Strangely, before I began on this endeavor, I envisioned myself taking leasurely but long hikes daily, all the while bantering with a small group, to arrive at a shelter or campsite with plenty of time to wax philosophically over a number of intriguing topics, writing brilliant journal entries, learning to play the banjo, and perhaps writing a haiku or two. That has not happened.
Instead, my day looks something like this:
1) get up
2) go to the bathroom in the woods
3) return to my tent, clean up, put in contacts, and take care of feet
4) fish through my sleeping bag for today's clothes and get dressed
5) roll up and put away sleeping bag and sleeping pad
6) breakdown tent, dry out ground pad, put both in stuff sack
7) eat breakfast
8) brush teeth
9) pack backpack
10) get water from water source and treat it
11) hike uphill for 15 miles (it does not seem possible that I hike uphill for 15 miles every day, but trust me. Since I entered North Carolina, I have gone consecutively uphill. I am hopeful that since I reached the highest point in the entire AT today -- Clingman's Dome -- things will start to level out some)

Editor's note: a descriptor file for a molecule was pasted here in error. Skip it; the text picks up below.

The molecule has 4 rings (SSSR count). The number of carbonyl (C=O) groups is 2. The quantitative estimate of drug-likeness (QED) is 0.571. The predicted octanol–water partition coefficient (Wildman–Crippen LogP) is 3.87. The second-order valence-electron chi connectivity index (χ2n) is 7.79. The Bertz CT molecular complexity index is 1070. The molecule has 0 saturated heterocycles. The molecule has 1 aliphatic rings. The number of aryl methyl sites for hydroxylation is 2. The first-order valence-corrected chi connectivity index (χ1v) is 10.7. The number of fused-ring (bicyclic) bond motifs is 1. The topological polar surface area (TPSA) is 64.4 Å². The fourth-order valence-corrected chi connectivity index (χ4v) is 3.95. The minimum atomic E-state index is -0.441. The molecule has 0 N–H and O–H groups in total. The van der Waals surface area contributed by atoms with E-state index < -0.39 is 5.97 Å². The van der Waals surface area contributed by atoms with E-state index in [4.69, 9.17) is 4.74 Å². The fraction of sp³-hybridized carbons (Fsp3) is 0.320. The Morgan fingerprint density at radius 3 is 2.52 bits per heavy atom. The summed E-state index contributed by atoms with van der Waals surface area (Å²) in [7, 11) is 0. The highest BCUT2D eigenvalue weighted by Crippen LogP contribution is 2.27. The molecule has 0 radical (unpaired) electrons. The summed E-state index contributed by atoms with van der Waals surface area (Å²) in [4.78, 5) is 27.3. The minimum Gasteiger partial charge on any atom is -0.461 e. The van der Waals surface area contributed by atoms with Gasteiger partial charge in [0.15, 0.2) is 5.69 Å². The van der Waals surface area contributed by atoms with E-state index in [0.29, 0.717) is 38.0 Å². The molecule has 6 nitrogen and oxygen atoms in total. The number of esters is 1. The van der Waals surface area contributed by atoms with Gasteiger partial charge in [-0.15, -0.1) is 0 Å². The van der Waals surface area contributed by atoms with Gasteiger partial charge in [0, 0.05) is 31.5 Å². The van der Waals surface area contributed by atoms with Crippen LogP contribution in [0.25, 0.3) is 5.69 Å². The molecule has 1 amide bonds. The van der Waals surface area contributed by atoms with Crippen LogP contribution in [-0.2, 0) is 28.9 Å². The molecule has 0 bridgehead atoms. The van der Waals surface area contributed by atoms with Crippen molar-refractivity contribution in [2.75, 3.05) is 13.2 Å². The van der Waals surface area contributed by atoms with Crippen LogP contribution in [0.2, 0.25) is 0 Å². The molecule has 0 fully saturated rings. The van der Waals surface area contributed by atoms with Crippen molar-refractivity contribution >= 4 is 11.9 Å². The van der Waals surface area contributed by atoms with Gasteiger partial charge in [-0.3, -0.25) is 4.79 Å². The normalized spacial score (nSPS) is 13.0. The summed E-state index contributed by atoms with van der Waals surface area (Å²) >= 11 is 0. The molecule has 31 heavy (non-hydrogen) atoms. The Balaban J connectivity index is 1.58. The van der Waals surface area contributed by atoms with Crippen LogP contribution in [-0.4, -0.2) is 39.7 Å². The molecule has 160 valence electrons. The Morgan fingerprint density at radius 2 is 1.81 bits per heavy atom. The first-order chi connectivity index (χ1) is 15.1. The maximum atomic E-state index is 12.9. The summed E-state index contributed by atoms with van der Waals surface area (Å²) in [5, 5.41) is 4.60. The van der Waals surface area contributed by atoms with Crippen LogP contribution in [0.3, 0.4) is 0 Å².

12 Get to campsite
13) Set up tent, sleep pad, and sleeping bag
14) Clean up and change from hiking clothes into camp clothes
15) Get water
16) Cook and eat dinner
17) clean up cookware
18) Brush teeth
19) Hang bear bag
20) hastily write journal entry before collapsing into sleep
Off days in towns are filled with showering, laundry, restocking supplies, drying out camp gear and cleaning cookware, and eating as much as possible
Of course, there are ways I could create more down time....take zero days. Hike shorter distances. Not sleep.
But really, this is about the hike. If I concentrated more on downtime and less on hiking, it just may defeat the purpose of this entire adventure.
Actually, I wouldn't have it any other way.